CALGARY -- Maybe he won't make the cut. Maybe he won't be fast enough or experienced enough to wear the red Maple Leaf in his hometown Olympics.
But for now, Milan Lucic is here, one of 45 select skaters on Saddledome ice competing for a spot on Canada's 2010 Olympic hockey team. How to explain this?
This is a player who wasn't good enough to be drafted by the Western Hockey League and almost quit the game in frustration. This is a young man who, at 15, was told he had Scheuermann's disease, a curvature of the spine that no one else in his family had had. This is a grind-them-up, spit-them-out NHL forward whose game is as subtle as dental surgery.
He's also just 21, with only two NHL seasons to his credit. So again, how to explain Lucic's presence among the likes of Sidney Crosby, Vincent Lecavalier and his idol Jarome Iginla?
Simple, Lucic says. "You have to focus on the positives. You've got to have that drive inside you. All of us here have that. I just did it a little bit later than most of the guys."
It would make for the most heart-warming of tales: Vancouver athlete, born to parents who emigrated from Serbia, competes in hometown Olympics and helps Canada win gold. It's a long shot on so many levels you don't know where to start. But Lucic's invitation to the Olympic team's orientation camp speaks to his insatiable drive and the power of dreaming.
When the Olympic team brass began selecting which players would attend camp, they thought of Lucic and how forcefully and effectively he'd played for the Boston Bruins during the 2009 Stanley Cup playoffs. They thought, then they put his name aside.
Eventually, after debating Lucic's value against an array of other players, Canadian officials said, "Let's go with the kid." It was associate director Doug Armstrong who called Lucic and gave him the good news.
"He just burst onto the NHL scene and grabbed your attention," Armstrong explained. "We want to see if he can maintain the pace at this level. He's certainly on the right track. He's very hard to play against and he's gained the attention of the players at the NHL level."
Lucic's game has been defined by two things - his size (6 foot 3, 228 pounds) and his desire. On the ice, he is bullishly strong, a linebacker of a left winger with goal-scoring skills. What powers him is how close he came to throwing it all away.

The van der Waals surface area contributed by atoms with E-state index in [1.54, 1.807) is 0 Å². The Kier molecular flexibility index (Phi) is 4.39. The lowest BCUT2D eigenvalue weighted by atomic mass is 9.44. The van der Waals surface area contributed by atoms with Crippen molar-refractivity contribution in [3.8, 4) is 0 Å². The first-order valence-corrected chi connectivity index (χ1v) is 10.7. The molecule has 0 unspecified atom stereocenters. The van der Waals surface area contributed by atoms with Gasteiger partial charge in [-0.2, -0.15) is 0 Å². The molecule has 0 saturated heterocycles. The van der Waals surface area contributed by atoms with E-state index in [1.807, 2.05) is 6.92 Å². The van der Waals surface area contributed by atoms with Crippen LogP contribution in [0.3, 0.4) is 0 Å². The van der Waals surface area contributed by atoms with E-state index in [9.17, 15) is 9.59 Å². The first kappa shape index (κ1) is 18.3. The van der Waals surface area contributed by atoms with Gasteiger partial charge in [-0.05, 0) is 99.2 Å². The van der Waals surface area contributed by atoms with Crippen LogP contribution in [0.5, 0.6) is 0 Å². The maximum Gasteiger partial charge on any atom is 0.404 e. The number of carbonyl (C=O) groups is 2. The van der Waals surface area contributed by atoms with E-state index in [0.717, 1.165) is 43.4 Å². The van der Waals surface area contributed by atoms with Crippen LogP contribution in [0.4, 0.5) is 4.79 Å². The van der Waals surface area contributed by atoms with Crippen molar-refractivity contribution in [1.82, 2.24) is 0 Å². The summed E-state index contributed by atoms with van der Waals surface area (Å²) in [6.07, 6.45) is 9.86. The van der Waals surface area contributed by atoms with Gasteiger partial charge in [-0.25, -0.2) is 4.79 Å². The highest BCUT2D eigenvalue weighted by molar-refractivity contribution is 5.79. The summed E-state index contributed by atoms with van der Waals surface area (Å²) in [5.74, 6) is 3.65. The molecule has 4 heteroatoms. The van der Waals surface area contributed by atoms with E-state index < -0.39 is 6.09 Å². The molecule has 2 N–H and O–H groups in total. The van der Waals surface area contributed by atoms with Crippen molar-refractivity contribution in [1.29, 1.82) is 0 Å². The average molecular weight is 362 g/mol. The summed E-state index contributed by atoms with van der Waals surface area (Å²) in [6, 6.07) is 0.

Ignored in the 2003 WHL bantam draft, Lucic cried and told his mother he was quitting hockey. When he opted to swallow his pride and try out for a B.C. Junior A team, he was told he wasn't good enough and ordered to play for a Junior B squad. Again, he thought about quitting.
Soon after, Lucic was diagnosed with Scheuermann's disease, given how his upper back was hunching. ("It's a condition I've never let bother me," he said.) His new teammates showed their great caring and sensitivity by calling him Quasimodo. Lucic ended that with some fistic demonstrations.
It was at that juncture in his hockey life that things began falling into place. Lucic played his way onto the Junior A team then onto the WHL's Vancouver Giants. After one season, he was drafted by the Bruins and then things really starting rolling - he led his team in scoring, he led the Giants to a home-ice Memorial Cup championship and was named tournament most valuable player. He also captained Canada's junior team in its Super Series demolishing of Russia in 2007.
Then Lucic went to the Bruins' training camp and lo and behold if he didn't make the team. Turned out his second NHL season would be even better - 17 goals, 25 assists, 136 penalty minutes followed by nine points in 10 playoff games. In quick fashion, Lucic had gone from unwanted to unstoppable to widely respected.
Still, he never thought he'd be asked to the Olympic orientation camp. That just seemed a bit much, even for a dreamer like him.
"I don't think it's a bad thing," he answered when asked if he was the Olympic team's consummate underdog. "I've nothing to lose. I'll just go all out. I'm happy about the small ice surface. That's my game. I'll stay on the wall and just give it to the other guys who are better with the puck."
Lucic will give his all; there is little doubt of that. The uncertainty is whether his game fits within the Olympic team's game plan. Maybe it does; maybe it doesn't. Either way, Milan Lucic is here among the finest.
He can hardly believe it himself.